In his opening remarks, GWEC CEO Ben Backwell noted that in order to meet global net-zero targets, the wind industry needs to be 10 times bigger than it currently is in terms of cumulative installations by 2050. While 2021 came very close to the record year achieved in 2020, it still fell short of industry expectations.
Backwell was optimistic though, saying that the organisation is very confident that in the next 3-4 years the industry is going to see a significant acceleration in demand. "We are in a situation where the possibilities and the opportunities for growth are almost limitless," he said.
A top priority in terms of challenges, he noted, is around permitting, and while governments have recognised that urgent measures need to be taken to address this problem, real action is needed on the ground. "There's no point in just having what I call 'target inflation' of just creating bigger and bigger targets if we're not going to let companies build that capacity."
He also pointed out that much more auctioning is needed in order for investment to flow into the market. "There's actually a massive overhang of investment wanting to come into this sector which is not able to deploy because the projects are not developing fast enough or there's not enough projects available," Backwell said.
Key insights from the report include:
GWEC's Joyce Lee shared the short- and long-term outlook for wind energy globally.
While the world is increasingly moving towards the shared goal of net-zero emissions by 2050, she said that countries with strong targets and clear plans only cover about 10% of global GDP and 5% of emissions worldwide.
"This policy gap in part explains why wind energy installations are not yet aligned with global net-zero targets," said Lee. "Our current rates of growth are only on track to meet just less than 2000GW of cumulative installed capacity by 2030 and that means we would be only two-thirds of where we need to be to be on track by the end of this decade for a 1.5°C global warming pathway."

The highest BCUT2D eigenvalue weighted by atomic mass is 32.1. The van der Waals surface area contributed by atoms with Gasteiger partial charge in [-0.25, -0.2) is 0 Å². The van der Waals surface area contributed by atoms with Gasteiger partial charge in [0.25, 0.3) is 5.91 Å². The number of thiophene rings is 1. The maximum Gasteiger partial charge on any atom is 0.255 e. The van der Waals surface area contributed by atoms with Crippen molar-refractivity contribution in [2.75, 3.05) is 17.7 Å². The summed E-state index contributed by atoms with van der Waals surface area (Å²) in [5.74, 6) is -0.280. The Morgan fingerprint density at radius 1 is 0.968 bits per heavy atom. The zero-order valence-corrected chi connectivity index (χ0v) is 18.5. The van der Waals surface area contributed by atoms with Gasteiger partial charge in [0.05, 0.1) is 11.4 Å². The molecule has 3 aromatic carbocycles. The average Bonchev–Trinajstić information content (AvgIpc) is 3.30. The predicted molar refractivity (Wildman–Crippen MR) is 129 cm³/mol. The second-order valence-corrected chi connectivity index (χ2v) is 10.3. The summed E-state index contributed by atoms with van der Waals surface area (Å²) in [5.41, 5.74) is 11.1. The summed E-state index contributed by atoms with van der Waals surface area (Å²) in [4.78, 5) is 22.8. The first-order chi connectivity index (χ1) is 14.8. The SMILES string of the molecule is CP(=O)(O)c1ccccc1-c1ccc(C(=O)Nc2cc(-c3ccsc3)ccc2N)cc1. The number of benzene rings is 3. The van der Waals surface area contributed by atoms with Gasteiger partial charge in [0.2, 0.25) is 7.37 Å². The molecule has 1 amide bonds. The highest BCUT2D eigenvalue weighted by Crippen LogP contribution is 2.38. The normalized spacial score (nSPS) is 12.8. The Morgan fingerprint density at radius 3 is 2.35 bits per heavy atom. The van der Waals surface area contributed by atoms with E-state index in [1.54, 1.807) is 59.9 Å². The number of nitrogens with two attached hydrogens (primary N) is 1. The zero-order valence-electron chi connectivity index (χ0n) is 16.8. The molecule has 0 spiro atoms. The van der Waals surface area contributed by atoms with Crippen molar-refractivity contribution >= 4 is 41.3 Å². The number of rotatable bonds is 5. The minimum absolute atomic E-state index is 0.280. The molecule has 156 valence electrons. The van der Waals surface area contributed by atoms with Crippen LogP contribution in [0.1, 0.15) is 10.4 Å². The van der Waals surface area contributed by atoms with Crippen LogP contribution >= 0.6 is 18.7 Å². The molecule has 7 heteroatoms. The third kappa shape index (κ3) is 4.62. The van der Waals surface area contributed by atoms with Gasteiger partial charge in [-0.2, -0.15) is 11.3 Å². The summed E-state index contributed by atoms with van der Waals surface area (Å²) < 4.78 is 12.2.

She said that wind installations needed to be scaled up by around four times from 2021's 94GW mark to 390GW by 2030 in order to get back on track.
Looking at some of the multidimensional challenges to wind development, the report highlights six main areas: system design, society, supply chain, technology, infrastructure, and workforce. Based on a global survey with renewable energy associations, the report found that the short- and long-term challenges tended to converge in the system design and society areas.
"In addition to grid and infrastructure needs... issues like the social and economic proposition of wind versus coal and gas, market design for pricing and procurement, permitting challenges, social acceptance, the availability of land and sea bed... are all prominent challenge areas for growth and the report provides numerous recommendations for policymakers in these areas which can help to implement more suitable market signals and incentives for wind and help to build social consensus on the transition," said Lee.
She also noted that cooperation was key in confronting the current geopolitical and supply chain challenges. The prices of critical materials in the wind supply chain, such as steel and copper as well as rare earth elements, have skyrocketed during the industrial recovery from Covid-19 and still further since Russia's invasion of Ukraine, significantly impacting the cost calculations for wind energy, said Lee.
"Securing the supply chain for wind in the future will mean not only revenue stabilisation mechanisms for offtake, which can help to smooth out revenue distribution across the value chain, but also new public-private partnerships and innovations which can help to build strategic stockpiles for critical materials, find alternatives to these materials, identify other geographic sources for them, and then commercial the recycling stream so we can improve circularity," she said.
Download the full Global Wind Report 2022 here.